My entry in today’s “Make the Reader’s Eyes Glaze Over” contest is based on this story published a couple of days ago by Bloomberg.
My expertise in investing in financial markets is derived from my decades-long experience in losing money from the limited individual investor trading that I have done. I got quite good at it at one point.
I remember vividly the warnings given to me by friends in the business who said “Buying based on factors like “price-to-revenue” numbers — when the company has never actually made a profit — is a questionable long-term strategy.” I should have taken that advice to heart back in the March 2000 “Doc.com bubble.”
More recently, a VERY sophisticated financial services industry veteran who is a close friend and business partner told me “The equities market is for suckers.” Given his background which I’m very familiar with, I took that advice to heart. Just to prove his point, he noted that the 9 figures of assets managed by him and his partners are in places like lumber, tin, and cobalt mines around the world. Their “financial services” investments aren’t in bank stocks but in micro-lending enterprises in third-world countries.
So, when I stumble across an article like the Bloomberg article yesterday, I start thinking “What can I do to safeguard my 401k”?
As reported by Bloomberg, issuance of new securities into the secondary market — companies selling new stock to the public on publicly traded exchanges like the NYSE and NASDAQ — by companies that are losing money is now twice the total by sales volume of the number of new securities being sold into the secondary market by companies that are profitable.
During the past 12 months, almost 750 money-losing firms have sold shares in the secondary market, exceeding those that make profits by the biggest margin since at least 1982, data compiled by Sundial Capital Research show.
“That perhaps points to companies getting greedy,” said Mike Bailey, director of research at FBB Capital Partners. “Anytime you have a bunch of selling by desperate companies,that could be a signal we’re closer to a top than a cyclical bottom.”
In fact, the previous two periods in which unprofitable firms dominated the pool of equity offerings, the S&P 500 Index was either at the start of a bear market, or already in one.
Selling securities in this fashion is a form of raising working capital. It might be a situation where the company balance sheets are so bad they are no longer able to borrow money from banks, and the credit rating is so bad that there is no market for their bonds. In that situation, one of the only remaining ways to raise capital to fund operations in a money-losing enterprise is to continue to create and sell “equity” interests in the business — devaluing the equity interests already held by others.
This is a pattern that developed in 2000 as new “Dot.com” companies arose out of obscurity, grabbed hold of a place in the psychology of the net “internet economy” and sold themselves to the public as publicly-traded stock companies all before proving that they had a product/service or business model that would — you know — make money.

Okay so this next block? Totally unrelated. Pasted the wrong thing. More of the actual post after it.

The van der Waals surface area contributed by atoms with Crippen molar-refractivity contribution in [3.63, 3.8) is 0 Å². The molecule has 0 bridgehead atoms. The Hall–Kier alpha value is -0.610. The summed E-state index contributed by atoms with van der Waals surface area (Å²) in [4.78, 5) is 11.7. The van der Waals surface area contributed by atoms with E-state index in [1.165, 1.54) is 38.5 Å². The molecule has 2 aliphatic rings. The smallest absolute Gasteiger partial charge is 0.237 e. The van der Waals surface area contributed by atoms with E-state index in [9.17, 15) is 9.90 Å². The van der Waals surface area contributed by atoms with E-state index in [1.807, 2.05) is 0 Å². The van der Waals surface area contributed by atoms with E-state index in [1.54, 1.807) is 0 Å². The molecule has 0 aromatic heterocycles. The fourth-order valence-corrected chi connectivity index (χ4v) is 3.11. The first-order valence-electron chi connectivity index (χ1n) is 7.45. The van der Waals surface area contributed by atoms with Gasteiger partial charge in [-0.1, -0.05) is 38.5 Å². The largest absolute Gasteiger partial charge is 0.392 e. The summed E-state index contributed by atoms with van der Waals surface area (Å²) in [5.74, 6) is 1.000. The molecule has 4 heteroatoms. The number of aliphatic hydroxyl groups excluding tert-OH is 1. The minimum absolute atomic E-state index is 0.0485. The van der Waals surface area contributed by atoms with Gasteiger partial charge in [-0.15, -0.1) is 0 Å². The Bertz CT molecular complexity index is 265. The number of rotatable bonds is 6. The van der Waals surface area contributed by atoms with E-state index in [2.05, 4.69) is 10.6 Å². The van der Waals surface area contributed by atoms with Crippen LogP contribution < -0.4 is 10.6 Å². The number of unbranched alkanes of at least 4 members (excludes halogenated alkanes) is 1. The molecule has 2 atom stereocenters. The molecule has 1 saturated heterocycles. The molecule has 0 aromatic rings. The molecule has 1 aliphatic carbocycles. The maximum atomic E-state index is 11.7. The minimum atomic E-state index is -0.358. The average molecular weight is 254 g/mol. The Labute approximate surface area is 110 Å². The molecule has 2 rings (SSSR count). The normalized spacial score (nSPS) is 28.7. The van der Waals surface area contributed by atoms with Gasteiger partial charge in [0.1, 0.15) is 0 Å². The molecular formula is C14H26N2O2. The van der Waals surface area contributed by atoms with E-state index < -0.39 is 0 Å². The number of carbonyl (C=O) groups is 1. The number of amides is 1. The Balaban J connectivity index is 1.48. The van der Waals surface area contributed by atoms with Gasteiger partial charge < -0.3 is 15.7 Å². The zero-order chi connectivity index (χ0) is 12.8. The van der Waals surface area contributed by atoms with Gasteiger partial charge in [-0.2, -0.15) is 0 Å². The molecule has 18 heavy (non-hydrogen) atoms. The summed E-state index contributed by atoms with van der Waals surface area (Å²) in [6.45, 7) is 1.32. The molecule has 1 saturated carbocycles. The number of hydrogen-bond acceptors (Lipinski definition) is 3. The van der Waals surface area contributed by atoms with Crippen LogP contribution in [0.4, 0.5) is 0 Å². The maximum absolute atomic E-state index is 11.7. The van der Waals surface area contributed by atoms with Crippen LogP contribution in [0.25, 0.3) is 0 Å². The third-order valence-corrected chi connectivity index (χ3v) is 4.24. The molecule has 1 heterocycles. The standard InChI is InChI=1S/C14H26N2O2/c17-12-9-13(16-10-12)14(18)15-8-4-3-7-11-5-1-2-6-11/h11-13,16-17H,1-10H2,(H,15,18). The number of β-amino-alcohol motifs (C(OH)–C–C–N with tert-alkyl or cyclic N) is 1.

The 2000 episode showed what might be at stake. Back then, a similarly ebullient market lured profitless companies to offer shares. Once supply overwhelmed demand, the party turned into a scare. Stocks with no fundamental support sold off and the carnage spread to the rest of the market. “There can be too much money chasing too little good deals,” said Jeanette Garretty, chief economist at Robert Stephens Wealth Management. “When the good deals don’t need that money, they start looking for less great deals, and then down the road this is what can lead people to get their fingers burned.”
Not all of this is a scam on stock buyers. Earlier this year there was the well-publicized effort to take advantage of over-aggressive “shorting” of the stock of the company “GameStop” by some hedge fund operators who were betting on the imminent financial collapse of the “brick and mortar” retailer of video games and accessories. The response by investors to the exposed “short” position of the hedge funds drove GameStop’s stock value into the stratosphere because the hedge funds were forced to buy shares of GameStop stock in order to “cover” their short positions. GameStop accommodated its needs in some regards by selling more of its shares into the marketplace while the price was driven up, giving GameStop the operating capital to continue to fund its efforts to alter its business model and remain in business. As a result, GameStop looks much different today than it did just six months ago:
Similarly, GameStop has tapped equity markets twice this year in moves that the video-game retailer said would raise money to invest in growth initiatives and maintain a strong balance sheet. Activist investor Ryan Cohen has built a 13% stake in GameStop and is leading an effort to transform the company into an e-commerce powerhouse, away from its brick-and-mortar roots.
But, that doesn’t mean the alarm bells aren’t ringing by the actions of unprofitable companies across the broader market.
Don’t say you weren’t warned.